Initially, hashtags were created for content tagging. When you share a piece of content, you can tag it with a relevant #hashtag, which will make it easier for people to search for this keyword on the respective platform. That is still true today, despite the ballooning number of ways that users use them.
Today, hashtags help users in a few key ways:
Studies have shown that Tweets and Facebook posts that include 1-2 hashtags typically receive more engagement than those with zero or those with 3 or more.
Hashtags work because they are helpful. Social networks are inherently very messy. There is a lot of noise, with thousands of users sharing their thoughts on different topics any given second. Hashtags help us to break through that noise and find our niche and the conversation we’re interested in. They give us a way to easily discuss the topics that are important to use and find that island of community in the sea of social networking.
Now let’s dive into the different hashtag marketing strategies that are most commonly used to grow the reach and presence of a social post or topic. In each section, I’ll provide examples of popular brands using each method to get the gears turning on how you might be able to integrate hashtag marketing into your own business.
Types of Hashtags to Use
Using hashtags isn’t enough. If you aren’t smart in the way that you use them, you’ll see no more engagement than your typical hashtag spammer does. Finding smart and effective ways to use hashtags will not only expand the reach of your social posts but will help to improve your brand awareness overall as you consistently appear in specific industry-related hashtags.
In this section, we’ll cover the different types of popular hashtag marketing strategies we see continually delivering results to brands.
Trending hashtags are perhaps the most common hashtag marketing strategy and arguably the most impactful when done well. The trending hashtags that show up on Twitter and Facebook drive a lot of eyeballs to the posts that perform well and use those hashtags. For most companies, the trending hashtags will rarely align with their business or service, but keeping a close eye on them can yield creative opportunities to tie your brand to a current trending topic.
The brand exposure can be astronomical if you are in the right place at the right time. This can’t be shown any more clearly than during news events that trend, when news publications often have the most popular Tweets in the category.
Let’s look at an example.
Do you remember the Pokemon Go craze? Pokemon Go was a Pokemon mobile game that allowed players to catch Pokemons out in the real world using a GPS system. The game was a huge hit and had brought in more than $1.8 billion in sales by Summer 2018, just two years after its release.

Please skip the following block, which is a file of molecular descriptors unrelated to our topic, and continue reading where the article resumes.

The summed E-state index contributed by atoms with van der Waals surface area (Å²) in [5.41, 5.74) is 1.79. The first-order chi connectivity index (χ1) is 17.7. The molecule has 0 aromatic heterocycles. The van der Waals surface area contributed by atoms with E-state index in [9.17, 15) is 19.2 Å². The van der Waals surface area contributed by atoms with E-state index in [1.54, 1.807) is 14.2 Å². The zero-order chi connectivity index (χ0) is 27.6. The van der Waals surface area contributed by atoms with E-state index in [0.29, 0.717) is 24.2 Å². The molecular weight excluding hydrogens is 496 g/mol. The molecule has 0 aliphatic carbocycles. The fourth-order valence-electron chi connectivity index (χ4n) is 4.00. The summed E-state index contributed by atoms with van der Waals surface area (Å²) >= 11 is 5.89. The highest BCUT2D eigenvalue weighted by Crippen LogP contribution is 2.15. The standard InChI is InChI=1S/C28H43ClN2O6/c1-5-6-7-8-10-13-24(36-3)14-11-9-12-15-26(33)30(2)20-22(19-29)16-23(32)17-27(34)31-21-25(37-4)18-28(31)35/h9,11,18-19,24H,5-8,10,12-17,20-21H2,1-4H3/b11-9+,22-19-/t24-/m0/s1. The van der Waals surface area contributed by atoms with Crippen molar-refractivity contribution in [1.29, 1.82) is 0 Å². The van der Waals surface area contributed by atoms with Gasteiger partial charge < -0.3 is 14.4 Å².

The game was trending on every social network. That fact was not lost on Warby Parker, a prescription eyeglasses company. While their business may seem wholly unrelated to the Pokemon Go trend, they found a simple way to make the most of the hashtag and use it to their advantage:
Nothing earth-shattering in terms of engagement, but a simple post with a few digitally-added Pokemon in their office with some of the employees caught a small wave on the trending #PokemonGo hashtag and got them noticed. This example is great because it shows a fun side of their team that customers don’t usually get to see as well.
Community hashtags can be a great way to connect with a very specific audience. Some might say that they are another version of branded hashtags because many influential brands have communities that pop up around them.
Using our earlier example, a quick search of the #JustinBieber hashtag pulls up a long list of fans celebrating the person and the music and a few voicing their dislike as well:
It comes as no surprise. People are always sharing their opinions on Twitter. Let’s look at a brand example. Nike is a company with a lot of fans. At any given time, there are dozens of loyal supporters discussing Nike products, advertisements, and news on Twitter.
These brands see genuine communities grow around their brand and products. Often, brands will use their own name as a hashtag in an attempt to get a sort of social media community growing around their brand. While this strategy will only work for companies that have passionate and loyal customers, it can be a great way to help people find information about your company regardless.